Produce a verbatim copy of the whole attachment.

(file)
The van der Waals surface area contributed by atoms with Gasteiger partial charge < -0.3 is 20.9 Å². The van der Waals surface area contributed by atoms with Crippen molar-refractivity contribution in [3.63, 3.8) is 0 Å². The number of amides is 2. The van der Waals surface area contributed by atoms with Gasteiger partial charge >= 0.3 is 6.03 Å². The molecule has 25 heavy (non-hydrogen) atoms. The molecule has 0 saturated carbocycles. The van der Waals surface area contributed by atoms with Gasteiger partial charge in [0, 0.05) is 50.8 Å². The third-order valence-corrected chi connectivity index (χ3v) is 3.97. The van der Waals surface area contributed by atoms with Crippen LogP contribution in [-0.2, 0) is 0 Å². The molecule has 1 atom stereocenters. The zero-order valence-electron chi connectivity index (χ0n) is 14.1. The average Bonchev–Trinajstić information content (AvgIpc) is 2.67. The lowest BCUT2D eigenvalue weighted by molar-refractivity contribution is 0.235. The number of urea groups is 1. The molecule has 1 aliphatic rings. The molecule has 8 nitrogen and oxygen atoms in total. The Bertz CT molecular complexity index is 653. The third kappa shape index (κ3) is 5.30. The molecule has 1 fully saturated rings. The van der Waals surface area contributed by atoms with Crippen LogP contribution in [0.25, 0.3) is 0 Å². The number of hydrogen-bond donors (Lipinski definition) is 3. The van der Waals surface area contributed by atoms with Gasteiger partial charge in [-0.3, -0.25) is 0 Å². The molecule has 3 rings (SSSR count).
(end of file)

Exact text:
The van der Waals surface area contributed by atoms with Gasteiger partial charge < -0.3 is 20.9 Å². The van der Waals surface area contributed by atoms with Crippen molar-refractivity contribution in [3.63, 3.8) is 0 Å². The number of amides is 2. The van der Waals surface area contributed by atoms with Gasteiger partial charge >= 0.3 is 6.03 Å². The molecule has 25 heavy (non-hydrogen) atoms. The molecule has 0 saturated carbocycles. The van der Waals surface area contributed by atoms with Gasteiger partial charge in [0, 0.05) is 50.8 Å². The third-order valence-corrected chi connectivity index (χ3v) is 3.97. The van der Waals surface area contributed by atoms with Crippen LogP contribution in [-0.2, 0) is 0 Å². The molecule has 1 atom stereocenters. The zero-order valence-electron chi connectivity index (χ0n) is 14.1. The average Bonchev–Trinajstić information content (AvgIpc) is 2.67. The lowest BCUT2D eigenvalue weighted by molar-refractivity contribution is 0.235. The number of urea groups is 1. The molecule has 1 aliphatic rings. The molecule has 8 nitrogen and oxygen atoms in total. The Bertz CT molecular complexity index is 653. The third kappa shape index (κ3) is 5.30. The molecule has 1 fully saturated rings. The van der Waals surface area contributed by atoms with Crippen LogP contribution in [0.25, 0.3) is 0 Å². The number of hydrogen-bond donors (Lipinski definition) is 3. The van der Waals surface area contributed by atoms with Gasteiger partial charge in [-0.3, -0.25) is 0 Å². The molecule has 3 rings (SSSR count).